Initially, I had this brilliant plan to get back in the saddle (there's another way to say it) by doing 31 Days again, which would've been rather sink or swim of me. But September left our family and me especially a little fragile, and to be honest, it's not just the writing I'm trying to get back to. It's a lot of things that have been put on pause for the last few weeks, good things, necessary things that need to be added back to our normal.

So I'm reminding myself of a lot of cliches, that slow and steady wins the race and that I don't want to be a flash in the pan and other such fun thoughts, all of which boil down to the fact that 31 Days will not be a part of my October. But if you happen to be sitting around with a ton of time on your hands and nothing to read, you should go by the 31 Days Challenge and browse through the topics.

However, should you hang around here this month, I plan to continue writing about my usual hodgepodge, but I thought I'd give you a few teasers for what the next month might hold at Ink Blot Coffee. Naturally, I will still be providing book posts, which should be interesting considering that my library is closed for renovations this month, and the regular funny kid stories, but I also thought I'd give you an update on my thoughts regarding my word of the year and I've had some ideas about light and stained glass hovering around the corners of my mind that may make it out before November shows. We'll see.

In the meantime, since I've been dwelling in deeply thought provoking proverbs lately and they say (drumroll) a picture is worth a thousand words, I thought I'd share a few from the last few weeks that haven't seen the light of day (by which I mean neither the blog nor Facebook--shocker).

My parents came by for a visit in September.

Good times were quite obviously had by all.

I love these crazy twins.

And this heartbreaker.
And his older brother who doesn't show up for another few pictures.

While Mom and Dad were here, the Man and I offloaded the kids...
And went to Seattle!

All the artsiness made me very happy there.
But we came back soon before this guy decided to
grow up and leave home.
Seriously. Make it stop.

Side note: is he cute or what?

I tried hard to get a picture of my parents and all four kids--
and I promise this was the best one.
The other five shots were epically worse, if that's possible.

Anyway, October is here now, and it rained this morning. Yesterday the kids and I ate pumpkin bread on the front porch. Today I am sitting down to write. Tomorrow we finish out what actually looks like almost a complete week worth of kindergarten. These are small steps. Sometimes the smallness of them frustrates me, but we are walking back towards normal slowly but surely. So I'd like to close by saying simply, both to you who are reading but also to myself, welcome back.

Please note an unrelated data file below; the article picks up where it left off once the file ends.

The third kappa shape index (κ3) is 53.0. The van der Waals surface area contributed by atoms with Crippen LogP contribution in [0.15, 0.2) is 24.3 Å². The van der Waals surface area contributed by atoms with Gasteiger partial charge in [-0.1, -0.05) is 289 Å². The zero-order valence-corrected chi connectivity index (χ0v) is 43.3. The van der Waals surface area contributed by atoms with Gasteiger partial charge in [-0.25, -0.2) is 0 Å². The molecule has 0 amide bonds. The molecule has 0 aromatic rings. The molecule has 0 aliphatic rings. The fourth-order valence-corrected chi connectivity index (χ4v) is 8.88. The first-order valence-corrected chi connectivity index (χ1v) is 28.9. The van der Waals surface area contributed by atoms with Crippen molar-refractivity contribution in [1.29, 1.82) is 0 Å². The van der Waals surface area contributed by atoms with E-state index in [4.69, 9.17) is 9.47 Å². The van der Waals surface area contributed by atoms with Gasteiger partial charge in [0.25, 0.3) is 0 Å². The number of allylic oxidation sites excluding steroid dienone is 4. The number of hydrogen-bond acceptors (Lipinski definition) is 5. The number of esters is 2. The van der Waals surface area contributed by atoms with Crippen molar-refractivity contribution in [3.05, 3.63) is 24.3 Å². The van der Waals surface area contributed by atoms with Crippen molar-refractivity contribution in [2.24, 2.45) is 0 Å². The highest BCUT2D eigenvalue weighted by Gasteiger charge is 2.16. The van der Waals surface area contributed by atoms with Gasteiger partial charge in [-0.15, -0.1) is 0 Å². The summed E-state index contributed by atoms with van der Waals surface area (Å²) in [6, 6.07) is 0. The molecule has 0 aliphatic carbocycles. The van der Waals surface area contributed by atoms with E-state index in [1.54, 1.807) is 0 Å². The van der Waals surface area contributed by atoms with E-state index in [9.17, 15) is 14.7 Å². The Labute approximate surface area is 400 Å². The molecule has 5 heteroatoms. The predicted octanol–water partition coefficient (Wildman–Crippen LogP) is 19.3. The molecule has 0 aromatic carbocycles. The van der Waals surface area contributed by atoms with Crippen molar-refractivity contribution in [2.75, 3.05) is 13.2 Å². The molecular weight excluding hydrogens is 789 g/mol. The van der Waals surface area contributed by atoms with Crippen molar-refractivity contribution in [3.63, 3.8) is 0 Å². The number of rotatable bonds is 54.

Thursday, August 27, 2015

Things I Forgot

I'm sitting on our couch watching the rest of the sunset. It really was a stunner, and I admit I've gotten super spoiled having a front row seat of the sun sinking into the bay every night. But as I was reveling in the view, I realized I've forgotten to tell you a few things.

First off, missing from my reading list was Mr. Penumbra's 24 Hour Bookstore by Robin Sloane, which was incredibly entertaining, plus...books because bookstore. All the books. Oh the happiness. I confess though that the true draw for me was the rumor floating around the internet that the cover glows in the dark. Sadly, my plastic covered library edition failed the glow-in-the-dark test. I was really hoping to give the Man a good middle of the night shock.

Second, the best way to learn anything is to teach it to someone else, right? So I'm making Littles teach Tiny from his phonics book. This makes sense because Tiny has started asking us to pray that he can learn how to read. Unfortunately, I'm pretty sure God is not going to miraculously make that happen without Tiny putting forth some kind of effort, but I don't feel like providing the umph behind the effort when Tiny is still three. This may, however, backfire on me, as Littles is still shaky on some of his phonetic spelling and I have had to work hard to keep a straight face over his versions of "six" and "hill".

Third, twins are fun. The Man found them standing on the coffee table this morning either hugging or wrestling. He wasn't sure which. Although, in a side note, when they do wrestle, Bee always wins. Is this Bruiser being a gentleman or is this Bee asserting dominance?

Fourth--and I feel like this should've been first because it is super important--Littles discovered Calvin and Hobbes. He did not come up to breathe for two hours and there was lots of giggling. It may have been my proudest moment. Possibly ever.

Anyway, now that we're all caught up, I'm done for the night.

Monday, August 24, 2015

What's (Been) On My Bookshelf (Lately)

I thought I'd give all you lovely readers out there an update on my book life--just in case you're looking for some new reading material. However, it's 8pm and I haven't stopped moving since 5.30 this morning, so we will make this fast and furious. Also, the Man is in the kitchen threatening to cut a slice out of the cake I made for Bible study tomorrow, so accept the fact that I am distracted by his impending lack of self control, and just hang in there with me.

So, drum roll, please. What I've been reading...lately...ish.

All the Light We Cannot See by Anthony Doerr: best fiction read I've picked up this year. I know it's all over everywhere--and I hate to be a lemming--but sometimes there's a reason behind the popularity, and in this case it was totally worth following the crowd.

Let Your Life Speak by Parker J. Palmer: still powering through this book in my spare time. It's not that long but I got side tracked and needed a break from dissecting what I liked and didn't like. Definitely a thought-provoking read on vocation, but prepare to wade through a lot of humanism, if that's not your thing.

The Secret Garden by Frances Hodgson Burnett: I do love this classic, random "Magic" references aside. I just finished reading this with the big boys, and Littles was especially entranced. I loved getting to talk with them about Mary's change of character. At the beginning, they disliked her so much they didn't want to read the book at all, but by the end she was one of their favorites.